Finance has become self-referential--dare I say postmodern?--ever more divorced from the business of building productive resources. Arbitrage, the buying and selling of almost identical securities with enormous leverage to exploit minute price anomalies, does nothing to promote productive investment. Neither do leveraged buyouts or private equity deals that use a company's cash flow to pay for its own takeover. They might make a few investors and investment bankers rich, but by saddling a company with huge unproductive debt, they make it impossible for the firm to expand, to invest in productive capacity, to increase research and development, to hire more workers.
Indeed, because of corporate stock buybacks, for the past 20 years the flow of funds in U.S. equity markets has actually gone in the opposite direction. Instead of sending funds from households to allow corporate investment, retained corporate profits are being sent in the opposite direction, to stockholders to fund even more consumption. The rise of finance has seen a decrease in real investment as a percentage of GDP.
With wage and goods inflation under control, the spectacular increase in the money supply since 1982 went into inflating paper assets. Increased asset prices raised the value of collateral, making banks ever more willing to lend. But just increasing the value of an asset does not create a cash flow with which to repay that debt. Your house may have been worth $1 million in 2005, $700,000 today, $35,000 in 1979, but it is still the same house. Building a railroad creates a cash flow that can pay off a debt. Buying a house does not, except, of course, by allowing access to home equity loans.
And so the ultimate reason that the traditional medicine of increased liquidity isn't working is that we cannot borrow and spend our way to prosperity forever. It worked as long as the value of paper assets kept going up, as long as debts could be dissolved away as asset price increases allowed further borrowing. But all our borrowing has not created real productive investment that would have created a cash flow with which to pay off our debts no matter what happens in financial markets. Credit is a form of faith. We have been dependent on that faith never faltering, even as the real economy grows less able to back up the financial economy's promises.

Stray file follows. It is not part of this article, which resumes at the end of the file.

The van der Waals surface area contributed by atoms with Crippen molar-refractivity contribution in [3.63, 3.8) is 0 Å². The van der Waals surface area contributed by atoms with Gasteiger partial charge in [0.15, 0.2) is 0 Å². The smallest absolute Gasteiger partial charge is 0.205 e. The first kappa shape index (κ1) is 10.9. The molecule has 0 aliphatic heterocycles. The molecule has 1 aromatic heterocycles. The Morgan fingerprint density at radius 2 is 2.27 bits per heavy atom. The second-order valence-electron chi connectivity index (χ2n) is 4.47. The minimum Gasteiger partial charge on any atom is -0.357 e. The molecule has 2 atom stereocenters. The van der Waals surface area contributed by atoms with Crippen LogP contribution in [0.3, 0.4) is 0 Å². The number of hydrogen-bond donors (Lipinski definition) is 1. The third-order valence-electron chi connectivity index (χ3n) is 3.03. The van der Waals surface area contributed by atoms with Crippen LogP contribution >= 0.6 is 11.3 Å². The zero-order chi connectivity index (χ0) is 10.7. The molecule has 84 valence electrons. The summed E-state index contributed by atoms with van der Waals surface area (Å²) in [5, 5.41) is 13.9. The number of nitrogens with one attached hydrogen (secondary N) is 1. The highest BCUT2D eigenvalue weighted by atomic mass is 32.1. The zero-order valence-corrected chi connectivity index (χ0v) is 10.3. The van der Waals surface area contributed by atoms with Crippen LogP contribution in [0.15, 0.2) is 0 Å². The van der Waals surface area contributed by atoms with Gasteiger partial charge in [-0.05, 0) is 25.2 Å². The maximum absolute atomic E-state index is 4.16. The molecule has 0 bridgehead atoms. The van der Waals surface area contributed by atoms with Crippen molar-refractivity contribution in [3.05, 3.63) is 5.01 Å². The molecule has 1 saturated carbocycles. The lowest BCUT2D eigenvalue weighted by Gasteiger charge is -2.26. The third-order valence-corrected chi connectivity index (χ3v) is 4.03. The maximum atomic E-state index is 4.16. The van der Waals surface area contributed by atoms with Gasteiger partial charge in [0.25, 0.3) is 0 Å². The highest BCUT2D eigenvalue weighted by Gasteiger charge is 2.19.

Recapitalizing the banks with taxpayer money will not do the trick as long as banks fear clients' ability to service their debts. The problem is that the financial economy has cashed checks that the real economy cannot honor. The rise of finance has coincided with the slowdown of growth in the postwar Western economies. Indeed, the median male American worker makes less money in real terms today than he did in 1973. This is not a coincidence. When finance no longer does its traditional job of creating real investment, of building productive resources, of creating factories or infrastructure, it becomes a paper game, a parasite on the real economy. When labor's share of the economic pie increases, that stimulates demand, which allows the economy to grow. When the entrepreneurs' share increases, that stimulates investment, which makes the society more productive. But increasing finance's share--interest payments were 1 percent of GDP during the postwar Golden Age of economic growth, compared to over 16 percent today--neither creates real investment nor stimulates mass-market demand. It promotes high-end consumption, helping yacht brokers, Lamborghini dealers, and Greenwich real estate, but doing little for the rest of us.
We will, one way or the other, in the long term or short, ultimately revitalize the balance sheets of the financial sector. The big question is what can replace debt-fuelled consumption to stimulate demand. The Achilles heel of capitalism is overproduction. (This is a good thing, it reflects the staggering efficiency of capitalism. The Achilles heel of every other economic system is underproduction.) In the past quarter century we have solved the problem of stagnating wages and thus under-consumption with increased availability of credit. The willingness of households and governments to incur ever increasing levels of debt has maintained effective demand and thus allowed global economic growth. Unfortunately, our hunger to consume has proved both essential and unsustainable.
If there is one reason to be optimistic, it is that we are learning that focusing on Wall Street will not make us all rich, that our concentration has to return to the real economy of goods and services, of wages and work, of real investment for the future. For too long, our economic masters have thought that a booming stock market is the goal of economic policy. It is not. We have borrowed our way to prosperity, borrowed not to create productive investment but to buy beyond our means. Shifting from consumption to investment just might save us.
Tom Streithorst is an American living in London.
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|Publication:||The American Conservative|
|Date:||Dec 1, 2008|